Significant undiagnosed disease found among survivors of childhood cancer

Researchers increasingly target metabolism in the search for new cancer treatments

Authors

  • Carrie Printz


A study by researchers at St. Jude Children's Research Hospital in Memphis, Tennessee, has found that survivors of childhood cancer experience a large amount of undiagnosed, serious disease as adults, thereby highlighting the need for lifelong screenings in this population.[1]

Researchers found that 98% of the 1,713 survivors in the study had at least 1 chronic health condition. Hundreds of these conditions were diagnosed through clinical screenings conducted as part of the St. Jude Lifetime Cohort study (St. Jude LIFE). Among the undetected health issues diagnosed were new cancers, heart and lung abnormalities, and memory and other neurocognitive problems. Approximately 80% of study participants had a life-threatening, serious, or debilitating chronic condition.

St. Jude LIFE is a long-term study that brings cancer survivors treated at St. Jude Children's Research Hospital back to the hospital for several days of extensive medical tests and assessments in an effort to better understand the challenges faced by this growing group of patients. This method has the advantage over other studies of cancer survivors that primarily rely on survivor self-reports or cancer registries because the latter lead to substantial underreporting of health problems, according to a news release issued by St. Jude's.

The study also indicates that treatments should be tailored to minimize those therapies that can contribute to future health problems. One example is a 2009 finding by St. Jude researchers that cranial irradiation could be eliminated for some patients with childhood leukemia without affecting their survival. Participants included survivors of leukemia and lymphoma, as well as tumors of the brain, bone, and other organs. Approximately half of the survivors were diagnosed with cancer more than 25 years ago, whereas one-half were aged younger than 32 years when the study assessment was completed. The health conditions diagnosed at such an early age may show a pattern of accelerated or premature aging, according to co-first author Melissa Hudson, MD, director of the division of cancer survivorship at St. Jude Children's Research Hospital.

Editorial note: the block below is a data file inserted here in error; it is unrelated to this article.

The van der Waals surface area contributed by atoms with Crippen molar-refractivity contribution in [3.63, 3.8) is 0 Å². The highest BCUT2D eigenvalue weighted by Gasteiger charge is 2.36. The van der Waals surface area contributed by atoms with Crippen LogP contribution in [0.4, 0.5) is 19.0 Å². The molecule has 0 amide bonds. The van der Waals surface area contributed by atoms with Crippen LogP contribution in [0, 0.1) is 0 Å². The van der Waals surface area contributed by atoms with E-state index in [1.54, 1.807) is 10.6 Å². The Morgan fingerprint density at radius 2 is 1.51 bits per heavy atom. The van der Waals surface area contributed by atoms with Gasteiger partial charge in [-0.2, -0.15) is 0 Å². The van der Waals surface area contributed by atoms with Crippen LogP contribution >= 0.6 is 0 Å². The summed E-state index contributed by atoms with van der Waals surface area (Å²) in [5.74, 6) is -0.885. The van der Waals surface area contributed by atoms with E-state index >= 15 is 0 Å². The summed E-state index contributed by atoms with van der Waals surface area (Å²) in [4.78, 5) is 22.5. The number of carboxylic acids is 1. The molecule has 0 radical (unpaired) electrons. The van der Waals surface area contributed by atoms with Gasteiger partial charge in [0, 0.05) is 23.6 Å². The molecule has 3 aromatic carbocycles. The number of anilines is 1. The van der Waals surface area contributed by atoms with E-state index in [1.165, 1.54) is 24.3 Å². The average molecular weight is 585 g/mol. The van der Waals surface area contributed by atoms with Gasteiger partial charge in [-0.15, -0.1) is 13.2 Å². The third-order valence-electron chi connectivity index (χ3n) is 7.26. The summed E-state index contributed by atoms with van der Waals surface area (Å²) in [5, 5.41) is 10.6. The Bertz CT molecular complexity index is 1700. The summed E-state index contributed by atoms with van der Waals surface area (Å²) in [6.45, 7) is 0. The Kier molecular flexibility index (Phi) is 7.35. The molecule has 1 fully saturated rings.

Abnormal lung function was diagnosed in 65% of survivors known to be at risk for lung problems from their childhood cancer treatment. Meanwhile, endocrine problems involving the hypothalamus and pituitary gland were diagnosed in 61% of at-risk survivors, and heart abnormalities were diagnosed in 56% of at-risk survivors. Finally, neurocognitive problems, including memory issues, were diagnosed in 48% of survivors were considered to be at risk for these conditions.

Many of the conditions were detected early, says Dr. Hudson. She calls the findings a “wake-up call” for providers and for survivors to be proactive about their health.

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